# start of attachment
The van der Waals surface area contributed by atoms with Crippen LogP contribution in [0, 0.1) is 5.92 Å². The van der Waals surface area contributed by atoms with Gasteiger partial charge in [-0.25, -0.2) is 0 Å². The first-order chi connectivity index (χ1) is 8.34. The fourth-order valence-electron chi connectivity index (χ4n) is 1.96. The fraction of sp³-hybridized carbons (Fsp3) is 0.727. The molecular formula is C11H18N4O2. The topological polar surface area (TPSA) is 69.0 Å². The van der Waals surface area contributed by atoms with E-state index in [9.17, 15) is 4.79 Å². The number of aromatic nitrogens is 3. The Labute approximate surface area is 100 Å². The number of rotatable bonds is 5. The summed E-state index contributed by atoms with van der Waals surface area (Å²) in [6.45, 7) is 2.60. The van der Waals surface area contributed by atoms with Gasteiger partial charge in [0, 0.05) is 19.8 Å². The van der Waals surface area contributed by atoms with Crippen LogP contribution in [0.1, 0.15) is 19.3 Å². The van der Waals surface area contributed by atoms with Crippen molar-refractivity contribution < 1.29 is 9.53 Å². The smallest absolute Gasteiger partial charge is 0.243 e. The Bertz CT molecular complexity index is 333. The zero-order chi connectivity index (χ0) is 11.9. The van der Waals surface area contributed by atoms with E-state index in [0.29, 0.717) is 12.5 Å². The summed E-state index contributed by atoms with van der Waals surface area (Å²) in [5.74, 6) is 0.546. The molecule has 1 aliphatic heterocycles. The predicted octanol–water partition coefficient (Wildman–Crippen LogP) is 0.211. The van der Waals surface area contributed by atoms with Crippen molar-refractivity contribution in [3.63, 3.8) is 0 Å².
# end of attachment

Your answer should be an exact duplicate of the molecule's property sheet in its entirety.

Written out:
The van der Waals surface area contributed by atoms with Crippen LogP contribution in [0, 0.1) is 5.92 Å². The van der Waals surface area contributed by atoms with Gasteiger partial charge in [-0.25, -0.2) is 0 Å². The first-order chi connectivity index (χ1) is 8.34. The fourth-order valence-electron chi connectivity index (χ4n) is 1.96. The fraction of sp³-hybridized carbons (Fsp3) is 0.727. The molecular formula is C11H18N4O2. The topological polar surface area (TPSA) is 69.0 Å². The van der Waals surface area contributed by atoms with E-state index in [9.17, 15) is 4.79 Å². The number of aromatic nitrogens is 3. The Labute approximate surface area is 100 Å². The number of rotatable bonds is 5. The summed E-state index contributed by atoms with van der Waals surface area (Å²) in [6.45, 7) is 2.60. The van der Waals surface area contributed by atoms with Gasteiger partial charge in [0, 0.05) is 19.8 Å². The van der Waals surface area contributed by atoms with Crippen LogP contribution in [0.1, 0.15) is 19.3 Å². The van der Waals surface area contributed by atoms with Crippen molar-refractivity contribution < 1.29 is 9.53 Å². The smallest absolute Gasteiger partial charge is 0.243 e. The Bertz CT molecular complexity index is 333. The zero-order chi connectivity index (χ0) is 11.9. The van der Waals surface area contributed by atoms with E-state index in [0.29, 0.717) is 12.5 Å². The summed E-state index contributed by atoms with van der Waals surface area (Å²) in [5.74, 6) is 0.546. The molecule has 1 aliphatic heterocycles. The predicted octanol–water partition coefficient (Wildman–Crippen LogP) is 0.211. The van der Waals surface area contributed by atoms with Crippen molar-refractivity contribution in [3.63, 3.8) is 0 Å².